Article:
Price Evaluation Preference- For government contracts being offered under full and open competition (that means anybody can compete, even the “Big Boys”) it is still possible for the certified small business to get a price evaluation preference. Price Evaluation Preference allows a qualified firm to win a competitive procurement even if its bid is up to 10% higher than an equally qualified large firm.
Networking Opportunities- Certification as an MBE/WBE gives you an opportunity to attend networking events that help you build relationships with corporate and government buyers. Some of these events are match-making events that bring out buyers looking to fill a need right now.
Inclusion/Access Into Database- Certification in one of these programs usually means you’ll be included in, and also have access to, a database that lists MBE’s and contacts for the companies/agencies that are looking to do business with them.
Which Certification Do I Need?
When I first started doing work relating to minority supplier diversity, I thought the certifications were one size fits all. But in reality, there are a number of different certifications- and which one you need is dependent upon who your target customer is. Is your target customer federal government, state government, local government or corporations? Each group has different certifications. Here are a few of the most popular.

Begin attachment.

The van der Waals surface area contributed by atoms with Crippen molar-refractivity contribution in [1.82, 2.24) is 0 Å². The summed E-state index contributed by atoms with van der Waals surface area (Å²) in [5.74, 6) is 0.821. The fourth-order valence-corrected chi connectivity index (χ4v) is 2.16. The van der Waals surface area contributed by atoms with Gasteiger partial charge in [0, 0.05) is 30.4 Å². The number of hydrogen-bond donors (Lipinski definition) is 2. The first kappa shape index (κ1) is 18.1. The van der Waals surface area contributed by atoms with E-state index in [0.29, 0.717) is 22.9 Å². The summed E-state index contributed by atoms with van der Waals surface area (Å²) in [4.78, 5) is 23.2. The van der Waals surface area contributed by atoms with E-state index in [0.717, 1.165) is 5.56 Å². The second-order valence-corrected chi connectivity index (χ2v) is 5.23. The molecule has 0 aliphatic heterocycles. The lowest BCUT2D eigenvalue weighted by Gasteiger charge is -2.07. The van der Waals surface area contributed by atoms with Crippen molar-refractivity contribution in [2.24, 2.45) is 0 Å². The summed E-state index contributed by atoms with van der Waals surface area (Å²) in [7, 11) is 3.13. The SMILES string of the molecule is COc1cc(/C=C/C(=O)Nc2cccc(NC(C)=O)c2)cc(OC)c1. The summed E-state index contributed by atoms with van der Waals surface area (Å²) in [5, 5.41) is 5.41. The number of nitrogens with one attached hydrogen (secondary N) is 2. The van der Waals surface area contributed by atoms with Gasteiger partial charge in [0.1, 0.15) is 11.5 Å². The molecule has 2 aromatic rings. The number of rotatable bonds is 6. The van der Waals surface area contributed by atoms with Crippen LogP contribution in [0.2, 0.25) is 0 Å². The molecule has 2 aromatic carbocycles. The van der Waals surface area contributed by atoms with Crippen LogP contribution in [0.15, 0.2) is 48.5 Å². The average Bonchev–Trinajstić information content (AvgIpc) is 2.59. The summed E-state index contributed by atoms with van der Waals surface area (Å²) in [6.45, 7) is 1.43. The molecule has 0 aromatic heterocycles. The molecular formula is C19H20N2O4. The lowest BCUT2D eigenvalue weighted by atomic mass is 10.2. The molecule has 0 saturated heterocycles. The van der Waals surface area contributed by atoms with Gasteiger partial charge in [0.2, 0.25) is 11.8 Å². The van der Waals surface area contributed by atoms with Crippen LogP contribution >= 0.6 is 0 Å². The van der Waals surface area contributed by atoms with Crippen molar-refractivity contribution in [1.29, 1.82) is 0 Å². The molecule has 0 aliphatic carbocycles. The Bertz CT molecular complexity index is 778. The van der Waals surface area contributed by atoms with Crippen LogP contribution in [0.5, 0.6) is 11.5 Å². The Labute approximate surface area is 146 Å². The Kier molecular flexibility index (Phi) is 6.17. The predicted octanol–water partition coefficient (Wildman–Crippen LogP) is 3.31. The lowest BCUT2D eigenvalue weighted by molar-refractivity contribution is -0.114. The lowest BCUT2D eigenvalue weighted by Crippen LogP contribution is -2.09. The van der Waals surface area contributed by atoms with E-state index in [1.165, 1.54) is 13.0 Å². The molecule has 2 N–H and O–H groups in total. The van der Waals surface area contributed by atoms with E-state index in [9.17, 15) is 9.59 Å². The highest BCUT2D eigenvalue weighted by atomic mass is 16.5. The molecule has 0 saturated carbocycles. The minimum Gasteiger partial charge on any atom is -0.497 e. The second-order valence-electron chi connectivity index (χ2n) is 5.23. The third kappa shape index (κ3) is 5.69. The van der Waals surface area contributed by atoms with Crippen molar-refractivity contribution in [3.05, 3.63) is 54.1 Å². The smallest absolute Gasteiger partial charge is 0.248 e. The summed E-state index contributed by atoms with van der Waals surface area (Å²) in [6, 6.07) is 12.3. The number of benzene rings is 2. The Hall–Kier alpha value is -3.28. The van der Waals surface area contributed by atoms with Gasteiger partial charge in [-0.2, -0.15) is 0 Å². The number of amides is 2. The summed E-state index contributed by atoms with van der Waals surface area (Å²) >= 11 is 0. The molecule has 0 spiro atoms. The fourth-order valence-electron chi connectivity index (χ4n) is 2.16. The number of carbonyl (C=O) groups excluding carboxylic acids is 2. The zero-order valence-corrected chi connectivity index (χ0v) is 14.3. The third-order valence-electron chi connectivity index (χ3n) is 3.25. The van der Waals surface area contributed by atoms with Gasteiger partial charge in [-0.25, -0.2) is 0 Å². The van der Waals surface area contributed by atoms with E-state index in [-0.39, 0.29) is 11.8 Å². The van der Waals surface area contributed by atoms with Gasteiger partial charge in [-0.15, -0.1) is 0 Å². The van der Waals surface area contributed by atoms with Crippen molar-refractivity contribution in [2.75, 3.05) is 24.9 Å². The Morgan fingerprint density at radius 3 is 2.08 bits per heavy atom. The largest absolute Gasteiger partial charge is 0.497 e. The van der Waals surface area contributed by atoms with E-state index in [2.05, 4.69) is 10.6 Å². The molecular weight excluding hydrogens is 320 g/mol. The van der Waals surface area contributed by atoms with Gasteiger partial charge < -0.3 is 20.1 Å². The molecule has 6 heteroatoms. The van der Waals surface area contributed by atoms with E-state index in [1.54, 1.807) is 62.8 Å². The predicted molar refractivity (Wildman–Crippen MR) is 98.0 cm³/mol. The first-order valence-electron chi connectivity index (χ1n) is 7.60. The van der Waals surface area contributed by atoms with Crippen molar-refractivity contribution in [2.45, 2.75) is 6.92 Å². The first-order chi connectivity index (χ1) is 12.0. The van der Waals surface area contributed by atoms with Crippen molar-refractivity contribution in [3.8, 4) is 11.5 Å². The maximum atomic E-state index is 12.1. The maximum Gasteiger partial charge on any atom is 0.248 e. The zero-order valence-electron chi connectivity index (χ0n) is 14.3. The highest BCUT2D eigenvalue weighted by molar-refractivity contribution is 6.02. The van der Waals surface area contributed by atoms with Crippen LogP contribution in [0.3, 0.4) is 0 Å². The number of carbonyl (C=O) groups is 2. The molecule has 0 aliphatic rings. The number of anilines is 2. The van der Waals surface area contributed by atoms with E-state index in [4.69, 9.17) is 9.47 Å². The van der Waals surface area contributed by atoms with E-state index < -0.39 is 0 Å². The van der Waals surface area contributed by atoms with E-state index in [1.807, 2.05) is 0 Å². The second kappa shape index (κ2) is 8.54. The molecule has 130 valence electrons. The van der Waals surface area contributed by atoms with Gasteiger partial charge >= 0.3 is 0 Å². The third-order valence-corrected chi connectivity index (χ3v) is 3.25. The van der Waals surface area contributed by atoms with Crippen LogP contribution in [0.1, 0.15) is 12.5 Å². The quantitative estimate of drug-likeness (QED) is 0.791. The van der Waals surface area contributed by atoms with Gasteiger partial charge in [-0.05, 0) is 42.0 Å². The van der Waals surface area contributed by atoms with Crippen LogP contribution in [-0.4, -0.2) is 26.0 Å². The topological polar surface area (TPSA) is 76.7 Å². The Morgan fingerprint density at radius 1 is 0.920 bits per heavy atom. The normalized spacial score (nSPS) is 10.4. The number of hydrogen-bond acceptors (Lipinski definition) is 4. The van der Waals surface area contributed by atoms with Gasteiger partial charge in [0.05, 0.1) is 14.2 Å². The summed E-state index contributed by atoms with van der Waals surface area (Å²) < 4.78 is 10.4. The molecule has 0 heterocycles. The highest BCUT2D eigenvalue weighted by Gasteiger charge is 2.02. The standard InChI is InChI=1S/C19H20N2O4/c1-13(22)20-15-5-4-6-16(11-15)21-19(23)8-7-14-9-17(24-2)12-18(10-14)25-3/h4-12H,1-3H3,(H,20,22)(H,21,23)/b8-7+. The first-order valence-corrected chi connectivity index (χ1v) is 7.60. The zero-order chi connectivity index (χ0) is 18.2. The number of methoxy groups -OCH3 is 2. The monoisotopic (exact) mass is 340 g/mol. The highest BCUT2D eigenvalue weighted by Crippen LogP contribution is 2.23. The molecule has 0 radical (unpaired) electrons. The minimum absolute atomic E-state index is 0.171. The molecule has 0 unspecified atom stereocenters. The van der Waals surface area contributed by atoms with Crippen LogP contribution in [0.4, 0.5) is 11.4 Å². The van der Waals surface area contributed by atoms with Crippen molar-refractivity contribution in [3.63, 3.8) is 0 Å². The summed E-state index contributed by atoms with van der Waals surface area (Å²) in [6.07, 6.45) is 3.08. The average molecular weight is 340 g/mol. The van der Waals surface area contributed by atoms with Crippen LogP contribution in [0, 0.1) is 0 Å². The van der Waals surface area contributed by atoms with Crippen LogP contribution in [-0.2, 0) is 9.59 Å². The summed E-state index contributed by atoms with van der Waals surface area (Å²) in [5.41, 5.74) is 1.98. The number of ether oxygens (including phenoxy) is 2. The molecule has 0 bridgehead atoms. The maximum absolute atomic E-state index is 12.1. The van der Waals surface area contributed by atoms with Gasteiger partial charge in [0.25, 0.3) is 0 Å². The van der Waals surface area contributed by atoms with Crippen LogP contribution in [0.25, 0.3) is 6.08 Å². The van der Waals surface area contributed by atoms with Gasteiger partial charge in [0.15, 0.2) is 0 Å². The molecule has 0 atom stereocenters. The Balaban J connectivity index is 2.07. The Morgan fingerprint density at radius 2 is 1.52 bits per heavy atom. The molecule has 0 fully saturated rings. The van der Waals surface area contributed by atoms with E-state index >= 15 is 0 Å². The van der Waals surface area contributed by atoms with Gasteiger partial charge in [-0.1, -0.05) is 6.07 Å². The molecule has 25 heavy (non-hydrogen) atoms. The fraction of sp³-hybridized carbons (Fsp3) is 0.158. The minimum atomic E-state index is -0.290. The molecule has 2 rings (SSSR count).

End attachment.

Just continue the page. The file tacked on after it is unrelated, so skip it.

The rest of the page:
Starting in October 2008, small businesses are able to self-represent their status as a small disadvantaged business (SDB). They do not have to submit an application to the Small Business Association (SBA) for SDB status. To self-represent as an SDB, all eligible firms have to do is register their business in the System for Award Management. No fee required and no documents needed, but if your status is ever challenged you need to be able to prove your eligibility.
SBA 8(A) program
The 8(A) program, run by the Small Business Administration (SBA), was designed to help small, disadvantaged businesses compete in the marketplace. The 8(A) program is a more comprehensive program providing specialized assistance to selected firms.
Minority Supplier Development Council Certification